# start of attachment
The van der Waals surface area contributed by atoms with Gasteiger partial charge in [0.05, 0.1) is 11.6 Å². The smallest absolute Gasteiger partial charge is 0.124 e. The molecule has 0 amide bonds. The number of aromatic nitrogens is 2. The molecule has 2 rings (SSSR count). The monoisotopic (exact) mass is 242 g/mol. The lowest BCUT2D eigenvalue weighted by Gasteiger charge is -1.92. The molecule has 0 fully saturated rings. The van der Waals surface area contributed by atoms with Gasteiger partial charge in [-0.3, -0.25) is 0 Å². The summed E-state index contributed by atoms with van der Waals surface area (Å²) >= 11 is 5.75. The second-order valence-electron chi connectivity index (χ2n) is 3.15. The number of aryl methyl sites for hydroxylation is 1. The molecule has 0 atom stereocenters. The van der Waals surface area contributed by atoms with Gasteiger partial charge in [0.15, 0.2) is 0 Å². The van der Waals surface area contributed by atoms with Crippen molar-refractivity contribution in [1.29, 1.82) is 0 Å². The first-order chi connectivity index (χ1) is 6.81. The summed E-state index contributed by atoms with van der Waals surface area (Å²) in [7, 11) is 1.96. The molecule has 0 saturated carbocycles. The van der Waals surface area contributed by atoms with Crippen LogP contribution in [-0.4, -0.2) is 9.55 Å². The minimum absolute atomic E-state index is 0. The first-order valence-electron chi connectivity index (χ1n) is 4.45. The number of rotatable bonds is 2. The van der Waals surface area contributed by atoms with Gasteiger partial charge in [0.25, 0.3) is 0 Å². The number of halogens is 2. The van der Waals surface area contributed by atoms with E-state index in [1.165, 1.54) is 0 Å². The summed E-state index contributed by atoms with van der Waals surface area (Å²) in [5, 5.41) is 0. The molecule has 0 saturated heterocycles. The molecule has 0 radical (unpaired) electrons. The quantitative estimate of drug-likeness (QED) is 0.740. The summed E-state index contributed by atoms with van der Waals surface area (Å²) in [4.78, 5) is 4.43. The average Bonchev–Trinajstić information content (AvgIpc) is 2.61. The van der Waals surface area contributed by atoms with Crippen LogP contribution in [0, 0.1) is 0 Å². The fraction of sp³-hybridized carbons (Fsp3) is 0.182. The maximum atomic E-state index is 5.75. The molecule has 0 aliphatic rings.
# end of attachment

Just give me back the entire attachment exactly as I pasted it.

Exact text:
The van der Waals surface area contributed by atoms with Gasteiger partial charge in [0.05, 0.1) is 11.6 Å². The smallest absolute Gasteiger partial charge is 0.124 e. The molecule has 0 amide bonds. The number of aromatic nitrogens is 2. The molecule has 2 rings (SSSR count). The monoisotopic (exact) mass is 242 g/mol. The lowest BCUT2D eigenvalue weighted by Gasteiger charge is -1.92. The molecule has 0 fully saturated rings. The van der Waals surface area contributed by atoms with Gasteiger partial charge in [-0.3, -0.25) is 0 Å². The summed E-state index contributed by atoms with van der Waals surface area (Å²) >= 11 is 5.75. The second-order valence-electron chi connectivity index (χ2n) is 3.15. The number of aryl methyl sites for hydroxylation is 1. The molecule has 0 atom stereocenters. The van der Waals surface area contributed by atoms with Gasteiger partial charge in [0.15, 0.2) is 0 Å². The van der Waals surface area contributed by atoms with Crippen molar-refractivity contribution in [1.29, 1.82) is 0 Å². The first-order chi connectivity index (χ1) is 6.81. The summed E-state index contributed by atoms with van der Waals surface area (Å²) in [7, 11) is 1.96. The molecule has 0 saturated carbocycles. The van der Waals surface area contributed by atoms with Crippen LogP contribution in [-0.4, -0.2) is 9.55 Å². The minimum absolute atomic E-state index is 0. The first-order valence-electron chi connectivity index (χ1n) is 4.45. The number of rotatable bonds is 2. The van der Waals surface area contributed by atoms with Gasteiger partial charge in [0.25, 0.3) is 0 Å². The number of halogens is 2. The van der Waals surface area contributed by atoms with E-state index in [1.165, 1.54) is 0 Å². The summed E-state index contributed by atoms with van der Waals surface area (Å²) in [5, 5.41) is 0. The molecule has 0 saturated heterocycles. The molecule has 0 radical (unpaired) electrons. The quantitative estimate of drug-likeness (QED) is 0.740. The summed E-state index contributed by atoms with van der Waals surface area (Å²) in [4.78, 5) is 4.43. The average Bonchev–Trinajstić information content (AvgIpc) is 2.61. The van der Waals surface area contributed by atoms with Crippen LogP contribution in [0, 0.1) is 0 Å². The fraction of sp³-hybridized carbons (Fsp3) is 0.182. The maximum atomic E-state index is 5.75. The molecule has 0 aliphatic rings.